Alicia in her struggle to recover from her husband’s infidelity–a struggle that she never actually acknowledges to herself–is compelled to be in control of her life to prevent something like that happening to her again. But that very control prevents her from taking the risks that would mean actual happiness and healthiness for herself and her kids. In contrast, Diane Lockhart, ultimately chooses love and integrity over her career. (Though her path resembled Alicia’s for most of her career.) She decides to represent clients with whom she disagrees because she values their right to free speech. She also recognizes that imparting a right to free speech requires a listening ear from those who disagree, and models that in her interactions with such clients. These actions result in several high-profile clients leaving the firm, horrified that Diane would “stray away” from her liberal convictions. Diane is also willing to lose a case in order to protect her husband from being defamed and manipulated on the stand. Another of the firm’s partners, Cary Agos, chooses happiness over career success when he willfully quits his job because he recognizes that the firm’s environment is toxic–opting for a less glamorous but more rewarding career in teaching. Alicia, however, time and time again jeopardizes her friendships in pursuit of what she deems as success.
What does Alicia see as success? I think she has come to the supposition, as many modern women do, that success as a female is found in always appearing strong, competent, and self-sufficient. At the end of seven seasons, though, feigned self-sufficiency has left Alicia with an alcohol dependency and no community. Stripped of the façade of empowerment, in the last minutes of the show, Alicia is revealed as she truly is–broken, exhausted, and lonely. She is forced to face the vulnerability that she refused to embrace willingly. We thought she had hit rock-bottom when we first watched the pilot of this show, but in truth, it took Alicia seven seasons to get to this realization: she needs people. To be a good wife and a strong woman, you cannot walk alone.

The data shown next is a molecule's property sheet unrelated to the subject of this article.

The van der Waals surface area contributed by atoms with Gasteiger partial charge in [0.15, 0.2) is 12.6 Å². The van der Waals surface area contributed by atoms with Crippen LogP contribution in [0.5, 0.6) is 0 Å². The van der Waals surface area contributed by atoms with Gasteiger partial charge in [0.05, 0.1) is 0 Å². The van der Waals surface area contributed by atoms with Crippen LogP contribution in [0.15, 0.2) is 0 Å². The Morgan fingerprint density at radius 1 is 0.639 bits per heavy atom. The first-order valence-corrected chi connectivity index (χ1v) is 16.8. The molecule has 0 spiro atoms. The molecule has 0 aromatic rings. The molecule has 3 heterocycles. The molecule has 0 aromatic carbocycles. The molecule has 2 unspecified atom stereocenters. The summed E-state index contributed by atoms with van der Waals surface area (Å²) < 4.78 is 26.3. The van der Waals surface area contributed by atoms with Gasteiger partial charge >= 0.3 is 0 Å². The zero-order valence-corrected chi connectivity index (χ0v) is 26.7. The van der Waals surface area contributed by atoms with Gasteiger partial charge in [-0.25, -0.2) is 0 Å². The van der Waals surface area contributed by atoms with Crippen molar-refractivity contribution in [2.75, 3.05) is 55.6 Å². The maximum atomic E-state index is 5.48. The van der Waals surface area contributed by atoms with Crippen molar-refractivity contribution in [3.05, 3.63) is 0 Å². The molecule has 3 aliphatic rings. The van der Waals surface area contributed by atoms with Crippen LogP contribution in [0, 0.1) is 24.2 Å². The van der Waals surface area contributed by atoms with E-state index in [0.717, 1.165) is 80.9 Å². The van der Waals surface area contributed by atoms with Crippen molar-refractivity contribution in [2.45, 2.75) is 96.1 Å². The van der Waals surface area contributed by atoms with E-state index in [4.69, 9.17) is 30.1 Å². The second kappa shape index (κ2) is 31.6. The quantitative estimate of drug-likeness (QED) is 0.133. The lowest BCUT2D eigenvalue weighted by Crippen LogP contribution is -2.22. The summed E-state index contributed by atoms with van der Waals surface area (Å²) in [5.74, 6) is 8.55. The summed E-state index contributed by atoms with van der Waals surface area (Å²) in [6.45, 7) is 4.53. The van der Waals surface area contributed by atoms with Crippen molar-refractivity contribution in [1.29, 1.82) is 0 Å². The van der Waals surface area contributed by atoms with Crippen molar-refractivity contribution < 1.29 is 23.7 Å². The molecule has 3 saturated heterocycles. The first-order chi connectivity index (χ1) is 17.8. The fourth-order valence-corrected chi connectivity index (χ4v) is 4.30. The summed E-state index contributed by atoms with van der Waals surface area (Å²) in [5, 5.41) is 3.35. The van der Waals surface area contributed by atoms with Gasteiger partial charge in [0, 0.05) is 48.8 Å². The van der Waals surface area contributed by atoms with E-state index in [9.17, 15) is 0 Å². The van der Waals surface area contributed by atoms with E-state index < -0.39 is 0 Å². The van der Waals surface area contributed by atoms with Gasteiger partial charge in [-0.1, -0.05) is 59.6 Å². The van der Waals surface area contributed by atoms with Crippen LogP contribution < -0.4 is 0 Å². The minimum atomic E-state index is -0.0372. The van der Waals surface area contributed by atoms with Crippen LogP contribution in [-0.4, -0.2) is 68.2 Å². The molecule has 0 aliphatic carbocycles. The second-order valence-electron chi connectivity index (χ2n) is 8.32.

Ironically, Alicia herself taught this to the women around her–so many women looked to her specifically for their legal support because they also found in her emotional support and inspiration. They looked to her for help and compassion, and she gave it while never accepting that same love and compassion for herself.
As I watched Alicia come to these realizations, I was wracked with emotion. After spending hundreds of hours with her, I resonate with each of her decisions and impulses and realize that I too was so caught up in her triumph over tragedy that I too often forgot what Alicia was missing. I wept for Alicia, and I wept for my own delusions. And yet there is still hope. In that last moment, Alicia is the most alone she has ever been, but we do not know what will happen next. Perhaps Diane will come to forgive Alicia. Perhaps Jason has not given up hope on Alicia quite yet. Her children are not gone forever; they will return from their trips abroad and semesters at college. Even after Will died, Alicia was given new chances for love with Finn Polmar and now Jason–so too now, new opportunities can arise. If this is truly her lowest point, Alicia has only one direction to travel and that is up.
So, yes, this was a hard episode to watch, but I think it was also necessary. Some fans have criticized the episode as anti-feminist, but I think the episode is strongly pro-feminist. It does not shy away from telling a hard story about the struggles and temptations involved in striving to be a strong woman in today’s age and the pressing need for women to support one another and accept help when it is needed. Alicia can find hope and strength and healing, and so can we. It just might take learning some painful lessons to get there.